So as an indoor houseplant, never place it in direct sun or too close in a south-facing window. Preferably put it at an east-facing window to enjoy the sun in the morning.
Guess what? You can place the Sprengeni on your desk as it thrives in artificial light.
Asparagus Ferns Soil Requirement
Go with something rich such as all-purpose soil and a good choice. To increase the nutrient levels and acidity, it also helps to add peat moss to the mix. Your plant will love it, and you can plant it in containers with enough drainage holes.
Grown outside, it also enjoys rich, well-drained soil. Doing this allows for breathability in the tubers keeping your fern plant as happy as it can be.
Asparagus Fern Care Water Requirement
Okay, now do not go and drench the plant with water. It prefers light water regularly and can tolerate drier soil to an extent. So keep things even as it has delicate leaves that damage easily. Another thing this plant is very sensitive to is chlorinated tap water. Thus, if you do use tap water, leave it to stand overnight before watering your plant.
Now, this is where things become tricky-keeping your foliage hydrated. Boy, it takes effort as it thrives in humidity. Occasionally mist your Asparagus ferns but focus on the arching stems. A tip is to check if the plant becomes droopy or turns brown and a sign it needs more water. When outdoors, keep it well-watered to prevent the ground from drying out completely.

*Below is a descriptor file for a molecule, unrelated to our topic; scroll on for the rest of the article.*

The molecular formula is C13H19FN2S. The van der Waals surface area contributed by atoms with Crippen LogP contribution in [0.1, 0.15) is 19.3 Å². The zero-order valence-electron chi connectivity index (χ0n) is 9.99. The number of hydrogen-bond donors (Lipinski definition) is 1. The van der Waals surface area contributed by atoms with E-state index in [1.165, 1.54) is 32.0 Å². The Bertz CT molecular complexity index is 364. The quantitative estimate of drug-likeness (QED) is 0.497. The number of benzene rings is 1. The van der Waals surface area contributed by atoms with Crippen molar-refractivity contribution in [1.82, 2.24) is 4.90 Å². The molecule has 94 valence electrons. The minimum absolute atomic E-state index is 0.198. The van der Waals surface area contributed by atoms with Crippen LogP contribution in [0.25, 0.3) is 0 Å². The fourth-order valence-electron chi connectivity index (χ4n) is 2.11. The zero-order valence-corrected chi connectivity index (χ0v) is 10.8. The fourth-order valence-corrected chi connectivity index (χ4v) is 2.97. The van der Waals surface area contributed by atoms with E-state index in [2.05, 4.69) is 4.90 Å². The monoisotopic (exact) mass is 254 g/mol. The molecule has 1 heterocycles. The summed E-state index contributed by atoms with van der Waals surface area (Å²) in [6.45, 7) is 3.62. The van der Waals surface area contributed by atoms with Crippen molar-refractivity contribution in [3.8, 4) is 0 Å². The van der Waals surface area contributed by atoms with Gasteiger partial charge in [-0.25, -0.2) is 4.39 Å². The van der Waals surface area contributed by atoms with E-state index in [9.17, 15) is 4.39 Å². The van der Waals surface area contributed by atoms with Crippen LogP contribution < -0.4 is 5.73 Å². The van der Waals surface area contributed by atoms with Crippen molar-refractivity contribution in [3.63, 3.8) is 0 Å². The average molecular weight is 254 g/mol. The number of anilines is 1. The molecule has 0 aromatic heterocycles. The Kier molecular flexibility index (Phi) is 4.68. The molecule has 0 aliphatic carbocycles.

Fern Asparagus Temperature and Humidity Requirement
The best temperature for your Asparagus fern is one that is warm, around 70-degrees F but not below 55-degrees F. One thing the Densiflorus Sprengeri, another variety of Asparagus and both love, is high humidity. A tip to do this is to spray it weekly or place it on a pebble tray to keep the leaves in tip-top shape.
The nice thing is a pebble tray looks attractive and adds some decor touch to any home.
Asparagus Fern Fertilizer Requirement
Okay, your body needs nourishment, right. The same goes for the Asparagus Densiflorus or any other varieties of Asparagus plants. You can use a balanced fertilizer if it stands inside the home, but we recommend diluting it to half strength to prevent burning the leaves and roots.